Sedimental exists with the goal of releasing musical material by new, often yet unheard artists, composers and bands. We pride ourselves on releasing debut recordings by young, dynamic musicians. The artists have complete control over the musical content and artwork of their releases.
Sedimental is in its 20th low-profile year as an independent label. We release music made by artists devoted to their craft without concern to genre, profile, or visibility. We are in no rush.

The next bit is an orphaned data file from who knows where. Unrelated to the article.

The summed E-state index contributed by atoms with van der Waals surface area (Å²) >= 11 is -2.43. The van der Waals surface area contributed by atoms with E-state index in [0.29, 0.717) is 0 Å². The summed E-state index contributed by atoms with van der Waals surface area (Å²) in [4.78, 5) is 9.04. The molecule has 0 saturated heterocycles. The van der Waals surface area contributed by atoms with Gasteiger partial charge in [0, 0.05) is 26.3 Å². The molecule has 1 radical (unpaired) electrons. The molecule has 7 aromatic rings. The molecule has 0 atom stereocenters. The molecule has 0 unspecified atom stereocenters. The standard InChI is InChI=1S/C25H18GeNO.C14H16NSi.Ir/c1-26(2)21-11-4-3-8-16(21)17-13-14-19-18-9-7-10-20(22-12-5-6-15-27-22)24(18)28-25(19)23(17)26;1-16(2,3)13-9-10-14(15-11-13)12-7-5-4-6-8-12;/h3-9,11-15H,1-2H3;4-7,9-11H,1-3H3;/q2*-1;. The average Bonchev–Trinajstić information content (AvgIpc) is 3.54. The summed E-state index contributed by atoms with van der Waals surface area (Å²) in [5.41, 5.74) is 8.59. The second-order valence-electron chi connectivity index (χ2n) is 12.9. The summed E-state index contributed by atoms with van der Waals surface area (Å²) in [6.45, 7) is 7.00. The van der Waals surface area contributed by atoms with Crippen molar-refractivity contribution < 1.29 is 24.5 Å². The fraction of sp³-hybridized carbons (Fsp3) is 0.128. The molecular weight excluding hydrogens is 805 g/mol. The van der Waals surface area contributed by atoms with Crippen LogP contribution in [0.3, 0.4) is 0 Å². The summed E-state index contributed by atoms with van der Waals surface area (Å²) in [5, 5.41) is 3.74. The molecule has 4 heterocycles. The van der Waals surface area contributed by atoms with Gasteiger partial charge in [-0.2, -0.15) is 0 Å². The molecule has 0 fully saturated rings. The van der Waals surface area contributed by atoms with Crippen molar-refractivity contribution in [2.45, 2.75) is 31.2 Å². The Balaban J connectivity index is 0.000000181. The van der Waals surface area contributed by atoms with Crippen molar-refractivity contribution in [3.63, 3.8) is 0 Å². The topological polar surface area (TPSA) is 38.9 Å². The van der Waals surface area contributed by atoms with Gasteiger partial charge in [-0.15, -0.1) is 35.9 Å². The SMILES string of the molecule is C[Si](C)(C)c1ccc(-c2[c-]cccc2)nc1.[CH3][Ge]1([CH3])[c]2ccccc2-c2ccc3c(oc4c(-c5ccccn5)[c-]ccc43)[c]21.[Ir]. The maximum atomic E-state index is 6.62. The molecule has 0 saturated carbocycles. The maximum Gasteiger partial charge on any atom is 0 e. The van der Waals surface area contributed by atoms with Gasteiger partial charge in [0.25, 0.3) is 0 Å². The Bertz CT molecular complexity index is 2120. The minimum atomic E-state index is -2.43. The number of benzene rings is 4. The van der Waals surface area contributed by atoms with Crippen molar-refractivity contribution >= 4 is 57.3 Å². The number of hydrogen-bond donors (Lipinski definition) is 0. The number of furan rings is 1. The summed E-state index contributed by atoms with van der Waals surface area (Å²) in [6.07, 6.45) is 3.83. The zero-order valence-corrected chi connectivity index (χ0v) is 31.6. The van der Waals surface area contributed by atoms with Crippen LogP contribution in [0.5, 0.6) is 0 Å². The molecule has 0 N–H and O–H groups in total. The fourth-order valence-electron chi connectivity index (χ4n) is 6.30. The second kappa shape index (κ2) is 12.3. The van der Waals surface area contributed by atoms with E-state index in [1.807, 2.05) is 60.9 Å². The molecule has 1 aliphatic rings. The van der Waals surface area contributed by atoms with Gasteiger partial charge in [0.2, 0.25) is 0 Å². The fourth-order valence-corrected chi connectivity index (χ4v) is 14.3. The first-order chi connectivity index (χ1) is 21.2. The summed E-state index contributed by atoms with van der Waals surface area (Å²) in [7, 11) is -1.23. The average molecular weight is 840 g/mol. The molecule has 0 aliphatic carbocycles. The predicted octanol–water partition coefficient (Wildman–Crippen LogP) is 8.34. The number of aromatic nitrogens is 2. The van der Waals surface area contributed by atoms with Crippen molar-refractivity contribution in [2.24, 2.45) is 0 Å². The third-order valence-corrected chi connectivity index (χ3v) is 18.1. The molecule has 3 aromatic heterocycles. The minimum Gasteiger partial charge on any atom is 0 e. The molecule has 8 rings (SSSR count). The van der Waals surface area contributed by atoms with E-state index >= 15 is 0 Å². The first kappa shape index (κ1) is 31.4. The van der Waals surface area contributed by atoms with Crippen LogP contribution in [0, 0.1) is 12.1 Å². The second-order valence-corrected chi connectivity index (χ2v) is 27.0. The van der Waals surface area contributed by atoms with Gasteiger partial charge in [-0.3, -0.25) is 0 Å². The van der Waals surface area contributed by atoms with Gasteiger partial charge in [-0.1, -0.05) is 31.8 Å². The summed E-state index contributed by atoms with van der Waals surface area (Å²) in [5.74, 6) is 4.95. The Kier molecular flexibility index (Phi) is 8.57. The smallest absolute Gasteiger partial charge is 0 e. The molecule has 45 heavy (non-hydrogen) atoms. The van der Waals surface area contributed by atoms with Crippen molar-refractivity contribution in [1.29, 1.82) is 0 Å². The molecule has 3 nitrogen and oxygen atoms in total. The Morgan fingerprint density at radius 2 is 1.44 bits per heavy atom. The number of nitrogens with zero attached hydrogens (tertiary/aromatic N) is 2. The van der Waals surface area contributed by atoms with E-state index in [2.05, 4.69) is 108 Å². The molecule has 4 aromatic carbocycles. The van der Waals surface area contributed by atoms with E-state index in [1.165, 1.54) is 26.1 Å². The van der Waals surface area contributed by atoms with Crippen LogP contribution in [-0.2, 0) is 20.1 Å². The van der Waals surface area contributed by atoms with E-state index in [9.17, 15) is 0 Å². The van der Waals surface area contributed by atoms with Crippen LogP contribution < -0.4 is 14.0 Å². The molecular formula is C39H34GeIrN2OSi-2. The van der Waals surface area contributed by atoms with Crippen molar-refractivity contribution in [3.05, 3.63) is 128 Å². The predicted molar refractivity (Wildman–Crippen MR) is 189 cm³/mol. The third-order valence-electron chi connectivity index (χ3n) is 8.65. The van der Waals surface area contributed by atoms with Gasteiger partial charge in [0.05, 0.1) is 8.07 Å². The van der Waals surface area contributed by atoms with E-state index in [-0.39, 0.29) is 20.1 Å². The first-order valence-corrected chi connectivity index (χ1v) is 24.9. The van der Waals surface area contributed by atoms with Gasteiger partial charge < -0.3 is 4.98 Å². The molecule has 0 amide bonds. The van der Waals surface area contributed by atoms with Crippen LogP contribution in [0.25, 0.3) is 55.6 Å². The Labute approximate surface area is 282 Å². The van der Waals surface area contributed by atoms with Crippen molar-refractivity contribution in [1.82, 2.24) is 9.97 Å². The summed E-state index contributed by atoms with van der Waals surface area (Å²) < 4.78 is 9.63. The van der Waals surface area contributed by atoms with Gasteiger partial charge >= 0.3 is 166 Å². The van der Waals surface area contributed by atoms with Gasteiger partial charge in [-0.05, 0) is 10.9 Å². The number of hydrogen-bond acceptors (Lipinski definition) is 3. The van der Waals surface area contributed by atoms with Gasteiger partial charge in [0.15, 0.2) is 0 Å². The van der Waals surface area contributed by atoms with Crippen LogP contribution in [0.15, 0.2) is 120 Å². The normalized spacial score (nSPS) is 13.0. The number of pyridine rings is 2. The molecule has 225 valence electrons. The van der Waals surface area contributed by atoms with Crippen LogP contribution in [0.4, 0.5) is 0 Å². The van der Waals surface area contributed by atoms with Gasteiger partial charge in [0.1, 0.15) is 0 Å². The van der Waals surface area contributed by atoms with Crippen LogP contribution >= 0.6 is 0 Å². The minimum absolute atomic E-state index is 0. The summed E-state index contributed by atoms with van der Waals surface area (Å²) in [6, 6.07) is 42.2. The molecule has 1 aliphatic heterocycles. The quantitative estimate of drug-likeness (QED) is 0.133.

Aberration of Light: Dark Chamber Disclosure is a site-specific live projection performance that was a highlight of this year’s festival (36th Toronto International Film Festival). In the projection booth, Brooklyn-based artists Sandra Gibson and Luís Recoder distilled a found 35mm commercial film print into rich, gorgeous beams of light that danced on the screen, the auditorium walls, and the faces of the rapt, dreamy spectators who filled the theater at the Ontario Gallery of Art. (The movie that was the basis for the work was never identified to the audience, and the artists have never watched it in its entirety.) The introductory movement of the piece is a marvel: tiny lines of white light that were movie credits in a past life shimmer onscreen like sunlight filtering through deep water. Occasionally a half-glimpsed face from the original film surfaces deep within the piece like a mirage in the desert; other moments resemble flashlights dancing through fog. The audio to the piece, created and mixed live in the theater by the Dallas-born contemporary composer Olivia Block, is at once organic and otherworldly. In addition to sounds produced digitally and musically, Block works with sounds she has collected from the world around her. Occasionally, these feel familiar: is that the sound of rushing water? Peeper frogs chirping on a summer night? The plaintive bleat of an alarm? The whir of an airplane about to take off? The pop of distant fireworks? Together, the visual and aural components of Aberration of Light are a symphony of lights and darks, quiets and louds, that are greater in concert then the sum of their parts.” (Livia Bloom, Filmmaker Magazine)